These technically magnificent projections were designed and executed by by Timothy Bird and the Knifedge Creative Network.
I started off by saying, I’m glad it’ll be successful. It means that the technical achievement, which is a large leap and done extraordinarily well, would be utilized in other shows. However, I find it dispiriting in that it’s all too distracting. Essentially what’s happening is that a movie on the set is overwhelming the theatrical events in front of the screen. I came to the theater, not a movie. The animation should be absolutely and completely subservient to the show and not get in the way. I found it more moving in the original to view a flat, cut-out soldier than to see the gimmicky animation in this version. Yes, the painting and the corridor moves into the distance, but it’s immediately followed by another copy of the painting dropping close up to us. Why did it move away except, of course, for an effect? That’s the problem with this show, the effect is too big. When Georges is painting a painting, why are the characters he’s painting moving – however slightly? It’s a painting and the movement doesn’t mean anything to what’s going on. It’s just annoying.
I wish Sam Buntrock would have limited what he was animating. Less is more in my book. One wonders what a more established directed would have asked for. An interview with this animator-turned-director appeared in the Roundabout’s membership magazine, Front & Center. I haven’t found this on line, so I post jpegs of it below.
The NYPost offers a video clip from the show giving a brief idea of the animation here. It also gives a clip of the song where Georges is drawing the “hat” when he should be painting the hat.
- Nina Paley was invited to premiere her feature length hand drawn feature, Sita Sings the Blues, at the Berlinale, the 58th International Berlin Film Festival.
What an accomplishment!
And as if that weren’t enough, the film won a special notice citation from the festival.
The festival announcement
reads like this:
- Berlinale 2008:
The members of the Youth Jury in the Generation 14plus include:
A special mention goes to
Sita sings the Blues by Nina Paley (USA)
Certain stories can be re-told forever, even over thousands of years. This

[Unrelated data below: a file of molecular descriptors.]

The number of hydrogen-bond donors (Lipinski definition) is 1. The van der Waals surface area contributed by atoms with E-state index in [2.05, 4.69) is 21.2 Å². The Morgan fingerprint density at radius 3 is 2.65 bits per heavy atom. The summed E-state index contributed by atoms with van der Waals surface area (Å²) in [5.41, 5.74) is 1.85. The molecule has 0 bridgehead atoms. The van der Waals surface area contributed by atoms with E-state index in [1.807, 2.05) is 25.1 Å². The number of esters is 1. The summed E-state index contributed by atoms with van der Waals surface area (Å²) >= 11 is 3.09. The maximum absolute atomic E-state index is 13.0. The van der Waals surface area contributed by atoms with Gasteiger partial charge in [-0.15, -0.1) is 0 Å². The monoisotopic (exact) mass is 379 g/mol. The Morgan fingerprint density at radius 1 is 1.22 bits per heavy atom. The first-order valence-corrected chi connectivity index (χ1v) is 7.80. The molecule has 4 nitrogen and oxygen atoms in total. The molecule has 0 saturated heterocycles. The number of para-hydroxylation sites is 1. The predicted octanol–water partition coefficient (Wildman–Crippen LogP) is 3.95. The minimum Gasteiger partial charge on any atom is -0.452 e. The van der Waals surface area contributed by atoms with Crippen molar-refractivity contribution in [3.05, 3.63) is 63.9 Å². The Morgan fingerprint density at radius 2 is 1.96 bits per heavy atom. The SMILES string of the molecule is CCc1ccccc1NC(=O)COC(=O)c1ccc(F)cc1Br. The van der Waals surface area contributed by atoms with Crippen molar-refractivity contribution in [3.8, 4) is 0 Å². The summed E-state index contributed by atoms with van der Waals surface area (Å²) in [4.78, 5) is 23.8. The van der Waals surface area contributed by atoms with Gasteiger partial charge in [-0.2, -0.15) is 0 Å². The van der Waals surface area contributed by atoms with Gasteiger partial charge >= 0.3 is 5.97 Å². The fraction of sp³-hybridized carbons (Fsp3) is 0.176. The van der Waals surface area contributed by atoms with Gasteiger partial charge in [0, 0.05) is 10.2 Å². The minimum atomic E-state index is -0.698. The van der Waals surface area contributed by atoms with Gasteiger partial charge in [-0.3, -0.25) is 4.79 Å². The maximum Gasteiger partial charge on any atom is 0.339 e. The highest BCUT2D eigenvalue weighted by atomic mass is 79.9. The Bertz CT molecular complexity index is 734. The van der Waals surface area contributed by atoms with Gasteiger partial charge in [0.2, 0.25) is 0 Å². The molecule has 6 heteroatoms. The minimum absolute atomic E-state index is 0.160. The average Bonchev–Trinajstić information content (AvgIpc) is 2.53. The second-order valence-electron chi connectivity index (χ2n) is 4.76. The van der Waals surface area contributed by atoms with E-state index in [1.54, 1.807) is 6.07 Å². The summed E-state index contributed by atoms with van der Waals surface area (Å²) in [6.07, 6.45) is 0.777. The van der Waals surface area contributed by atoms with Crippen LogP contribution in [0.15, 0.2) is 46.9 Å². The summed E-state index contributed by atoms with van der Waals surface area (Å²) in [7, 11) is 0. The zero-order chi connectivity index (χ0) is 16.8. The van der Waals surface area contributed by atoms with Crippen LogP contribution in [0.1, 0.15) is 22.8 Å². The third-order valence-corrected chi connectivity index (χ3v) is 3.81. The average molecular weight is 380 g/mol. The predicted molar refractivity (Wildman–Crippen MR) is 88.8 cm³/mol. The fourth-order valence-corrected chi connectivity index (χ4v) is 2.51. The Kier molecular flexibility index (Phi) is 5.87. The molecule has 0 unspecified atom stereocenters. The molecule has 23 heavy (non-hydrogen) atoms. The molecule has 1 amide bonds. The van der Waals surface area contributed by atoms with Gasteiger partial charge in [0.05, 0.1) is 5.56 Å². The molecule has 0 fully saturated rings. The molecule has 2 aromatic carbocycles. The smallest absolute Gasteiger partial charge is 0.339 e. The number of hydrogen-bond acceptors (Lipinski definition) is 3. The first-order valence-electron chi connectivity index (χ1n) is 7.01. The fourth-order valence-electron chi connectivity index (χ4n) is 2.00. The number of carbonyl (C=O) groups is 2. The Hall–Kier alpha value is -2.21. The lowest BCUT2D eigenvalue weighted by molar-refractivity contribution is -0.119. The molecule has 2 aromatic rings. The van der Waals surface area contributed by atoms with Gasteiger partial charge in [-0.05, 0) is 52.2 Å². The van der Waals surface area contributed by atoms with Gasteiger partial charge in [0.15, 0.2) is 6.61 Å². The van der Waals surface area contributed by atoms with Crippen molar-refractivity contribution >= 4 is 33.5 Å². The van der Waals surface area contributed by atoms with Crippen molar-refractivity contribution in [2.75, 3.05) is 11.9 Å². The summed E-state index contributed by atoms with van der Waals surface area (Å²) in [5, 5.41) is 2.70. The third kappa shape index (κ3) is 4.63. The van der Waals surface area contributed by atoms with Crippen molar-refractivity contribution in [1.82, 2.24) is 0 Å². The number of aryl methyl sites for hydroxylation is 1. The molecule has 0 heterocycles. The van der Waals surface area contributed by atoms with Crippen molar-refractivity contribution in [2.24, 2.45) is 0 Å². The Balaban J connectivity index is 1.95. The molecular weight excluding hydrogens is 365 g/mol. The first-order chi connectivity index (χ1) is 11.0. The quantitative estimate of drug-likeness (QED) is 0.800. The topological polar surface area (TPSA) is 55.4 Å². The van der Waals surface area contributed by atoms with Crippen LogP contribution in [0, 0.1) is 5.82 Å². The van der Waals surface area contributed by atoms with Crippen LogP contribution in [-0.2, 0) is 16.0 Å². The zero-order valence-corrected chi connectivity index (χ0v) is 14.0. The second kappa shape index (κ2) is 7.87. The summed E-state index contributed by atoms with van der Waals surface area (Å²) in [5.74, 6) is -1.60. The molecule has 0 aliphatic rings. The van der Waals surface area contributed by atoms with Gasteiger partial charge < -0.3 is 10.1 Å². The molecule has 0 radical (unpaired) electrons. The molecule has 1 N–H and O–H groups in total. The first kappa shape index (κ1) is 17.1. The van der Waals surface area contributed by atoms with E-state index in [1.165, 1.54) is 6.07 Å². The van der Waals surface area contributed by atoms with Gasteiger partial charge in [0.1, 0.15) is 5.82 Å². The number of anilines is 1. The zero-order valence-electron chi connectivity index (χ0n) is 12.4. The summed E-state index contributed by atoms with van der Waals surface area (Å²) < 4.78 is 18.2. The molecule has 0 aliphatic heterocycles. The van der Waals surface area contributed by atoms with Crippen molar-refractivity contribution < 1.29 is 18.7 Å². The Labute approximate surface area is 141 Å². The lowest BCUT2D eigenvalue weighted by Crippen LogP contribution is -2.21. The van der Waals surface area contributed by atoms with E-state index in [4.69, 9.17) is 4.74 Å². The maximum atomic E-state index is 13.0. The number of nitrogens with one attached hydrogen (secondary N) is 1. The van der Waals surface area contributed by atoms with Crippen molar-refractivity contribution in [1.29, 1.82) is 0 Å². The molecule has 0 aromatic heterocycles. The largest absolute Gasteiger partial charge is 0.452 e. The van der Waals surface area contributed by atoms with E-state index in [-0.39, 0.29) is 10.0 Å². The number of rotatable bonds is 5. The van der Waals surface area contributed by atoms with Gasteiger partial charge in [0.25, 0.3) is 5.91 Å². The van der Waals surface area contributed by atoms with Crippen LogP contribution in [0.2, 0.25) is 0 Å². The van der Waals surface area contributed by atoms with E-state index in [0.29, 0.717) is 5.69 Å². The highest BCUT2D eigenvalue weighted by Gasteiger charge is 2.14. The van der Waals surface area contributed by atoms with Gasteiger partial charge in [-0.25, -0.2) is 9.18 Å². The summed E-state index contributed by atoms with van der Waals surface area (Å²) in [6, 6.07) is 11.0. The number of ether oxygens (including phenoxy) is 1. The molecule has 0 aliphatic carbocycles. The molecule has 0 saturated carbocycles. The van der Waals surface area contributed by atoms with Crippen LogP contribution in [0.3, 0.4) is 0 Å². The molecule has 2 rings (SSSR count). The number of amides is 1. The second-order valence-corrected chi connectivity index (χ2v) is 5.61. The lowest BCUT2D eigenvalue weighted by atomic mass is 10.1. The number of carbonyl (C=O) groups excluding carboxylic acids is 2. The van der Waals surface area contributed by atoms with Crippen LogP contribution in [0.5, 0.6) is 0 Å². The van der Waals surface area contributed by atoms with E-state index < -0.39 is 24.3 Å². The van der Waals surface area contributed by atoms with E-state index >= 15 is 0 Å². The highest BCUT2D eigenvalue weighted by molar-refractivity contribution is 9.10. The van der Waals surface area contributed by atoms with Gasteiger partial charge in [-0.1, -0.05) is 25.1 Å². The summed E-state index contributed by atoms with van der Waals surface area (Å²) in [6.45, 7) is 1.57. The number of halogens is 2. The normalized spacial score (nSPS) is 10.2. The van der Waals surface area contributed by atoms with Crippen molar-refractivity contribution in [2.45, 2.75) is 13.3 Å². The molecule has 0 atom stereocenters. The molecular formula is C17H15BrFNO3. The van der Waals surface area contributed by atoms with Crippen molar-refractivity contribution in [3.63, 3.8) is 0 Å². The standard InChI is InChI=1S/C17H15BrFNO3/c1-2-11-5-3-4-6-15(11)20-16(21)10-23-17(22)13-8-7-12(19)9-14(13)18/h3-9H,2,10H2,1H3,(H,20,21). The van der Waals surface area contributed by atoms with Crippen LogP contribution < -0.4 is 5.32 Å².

innovative and unique film has impressed us with its boundless creativity and
Congratulations and kudos to Nina for this extraordinary achievement. I’m really pleased and proud for her accomplishment.
- Tom Hachtman came by the studio to show off a new book. New Yorker cartoonist, Sid Harris has edited a the book, 101 Funny Things about Global Warming.
This is a collection of cartoons by different cartoonists who have something to say about the subject. People like Ben Katchor, Lee Lorenz, Gahan Wilson, and Tom Hachtman have some hilarious entries here. Tom did two Gertrude’s Follies strips. Here’s one of them.
(Click any image to enlarge.)
- On Wednesday, I saw Sunday In The Park with George. Despite having an animator for a director, or maybe because of it, I didn’t like the show. Actually, I love the show – it’s probably my favorite theatrical piece. But I didn’t like this version of the show. It was heartless and wholly unemotional. Since all the reviews were absolutely glowing throwing the term “Art” around a lot, I feel like something of a curmudgeon. Who cares; I know what I saw and didn’t see.
I haven’t had time to sort out my thoughts, but I’ll try to give a full account of it tomorrow and let you know how the animation helped kill it. I also have an interview with the animator-turned-director I’ll post.
The show opened last night, so the reviews are printed in the papers today.
Here’s Ben Brantley‘s glowing review in the NYTimes.
Here’s Joe Dziemianowicz‘ glowing review in The NYDaily News.
Here’s Linda Winer‘s review for Newsday and the Associated Press.
- I watched bits of The Reluctant Dragon dvd yesterday, and was impressed with the title sequence for the “Behind the Scenes” portion of the film. For the animation credits, they’ve caricatured all the artists involved. (I wonder if the live action folk felt left out.)
The drawings are by T.Hee, but one wonders who did the writing of each name. I have to assume that each artist got to sign his* own name.
____*Note: no women got to sign their names
_____(Click any image to enlarge.)
After watching these credits I had to take a short look at some of the animation from The Reluctant Dragon, itself. I decided to take this little skip and study the images. I’ve put it together as if it were a cycle, but it really wasn’t as it appears in the film. Hence, it doesn’t quite work as one.
However, I’m sharing the stills via frame grabs.
Finally, heres a small QT movie of the piece on two’s.
Anyone know the name of the animator of this scene? It’s just after the boy meets the dragon.
- Concluding what I started yesterday, here are the pages of what must be a book that was prepared by Bill Peet. Susie the Little Blue Coupe. I don’t know if it was ever published (there was a Little Golden Book, but this is not it), but, obviously, it became the animated short completed at Disney in 1951.
The plan for this book is excellent, and gives a good indication of the great books Mr. Peet would do after leaving animation. Many thanks to John Canemaker for the loan of this rare material; it makes an unusal post.
Next week I’ll post Bill Peet’s storyboard for the film.